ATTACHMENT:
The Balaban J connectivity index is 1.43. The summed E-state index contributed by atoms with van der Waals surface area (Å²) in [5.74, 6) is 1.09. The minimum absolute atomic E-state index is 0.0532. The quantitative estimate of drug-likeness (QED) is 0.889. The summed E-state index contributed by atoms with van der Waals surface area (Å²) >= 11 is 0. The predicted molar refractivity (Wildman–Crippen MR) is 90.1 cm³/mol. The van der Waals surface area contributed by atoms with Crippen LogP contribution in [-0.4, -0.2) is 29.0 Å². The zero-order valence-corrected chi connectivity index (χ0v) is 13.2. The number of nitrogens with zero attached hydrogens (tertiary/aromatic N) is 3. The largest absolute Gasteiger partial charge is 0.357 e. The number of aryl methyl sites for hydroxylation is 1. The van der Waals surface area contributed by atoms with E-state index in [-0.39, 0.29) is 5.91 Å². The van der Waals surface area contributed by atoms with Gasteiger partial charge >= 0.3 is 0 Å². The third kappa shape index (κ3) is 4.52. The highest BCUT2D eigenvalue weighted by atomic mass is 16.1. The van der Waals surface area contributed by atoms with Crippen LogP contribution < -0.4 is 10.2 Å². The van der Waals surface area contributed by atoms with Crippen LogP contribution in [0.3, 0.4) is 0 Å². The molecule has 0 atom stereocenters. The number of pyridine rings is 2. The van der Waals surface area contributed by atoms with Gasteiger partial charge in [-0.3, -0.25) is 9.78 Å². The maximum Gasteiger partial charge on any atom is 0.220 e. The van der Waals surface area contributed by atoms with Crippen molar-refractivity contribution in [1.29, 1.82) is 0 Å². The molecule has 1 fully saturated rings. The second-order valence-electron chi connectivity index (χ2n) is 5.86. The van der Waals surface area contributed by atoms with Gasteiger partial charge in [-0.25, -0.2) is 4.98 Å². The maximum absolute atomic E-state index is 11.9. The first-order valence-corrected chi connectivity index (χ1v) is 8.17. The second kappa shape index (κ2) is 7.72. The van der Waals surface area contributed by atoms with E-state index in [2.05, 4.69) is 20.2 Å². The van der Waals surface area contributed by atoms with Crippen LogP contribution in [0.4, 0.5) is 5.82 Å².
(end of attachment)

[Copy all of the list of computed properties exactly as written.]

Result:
The Balaban J connectivity index is 1.43. The summed E-state index contributed by atoms with van der Waals surface area (Å²) in [5.74, 6) is 1.09. The minimum absolute atomic E-state index is 0.0532. The quantitative estimate of drug-likeness (QED) is 0.889. The summed E-state index contributed by atoms with van der Waals surface area (Å²) >= 11 is 0. The predicted molar refractivity (Wildman–Crippen MR) is 90.1 cm³/mol. The van der Waals surface area contributed by atoms with Crippen LogP contribution in [-0.4, -0.2) is 29.0 Å². The zero-order valence-corrected chi connectivity index (χ0v) is 13.2. The number of nitrogens with zero attached hydrogens (tertiary/aromatic N) is 3. The largest absolute Gasteiger partial charge is 0.357 e. The number of aryl methyl sites for hydroxylation is 1. The van der Waals surface area contributed by atoms with E-state index in [-0.39, 0.29) is 5.91 Å². The van der Waals surface area contributed by atoms with Gasteiger partial charge >= 0.3 is 0 Å². The third kappa shape index (κ3) is 4.52. The highest BCUT2D eigenvalue weighted by atomic mass is 16.1. The van der Waals surface area contributed by atoms with Crippen LogP contribution < -0.4 is 10.2 Å². The van der Waals surface area contributed by atoms with Crippen LogP contribution in [0.3, 0.4) is 0 Å². The molecule has 0 atom stereocenters. The number of pyridine rings is 2. The van der Waals surface area contributed by atoms with Gasteiger partial charge in [-0.3, -0.25) is 9.78 Å². The maximum Gasteiger partial charge on any atom is 0.220 e. The van der Waals surface area contributed by atoms with Crippen molar-refractivity contribution in [1.29, 1.82) is 0 Å². The molecule has 1 fully saturated rings. The second-order valence-electron chi connectivity index (χ2n) is 5.86. The van der Waals surface area contributed by atoms with Gasteiger partial charge in [-0.25, -0.2) is 4.98 Å². The maximum absolute atomic E-state index is 11.9. The first-order valence-corrected chi connectivity index (χ1v) is 8.17. The second kappa shape index (κ2) is 7.72. The van der Waals surface area contributed by atoms with E-state index in [2.05, 4.69) is 20.2 Å². The van der Waals surface area contributed by atoms with Crippen LogP contribution in [0.4, 0.5) is 5.82 Å².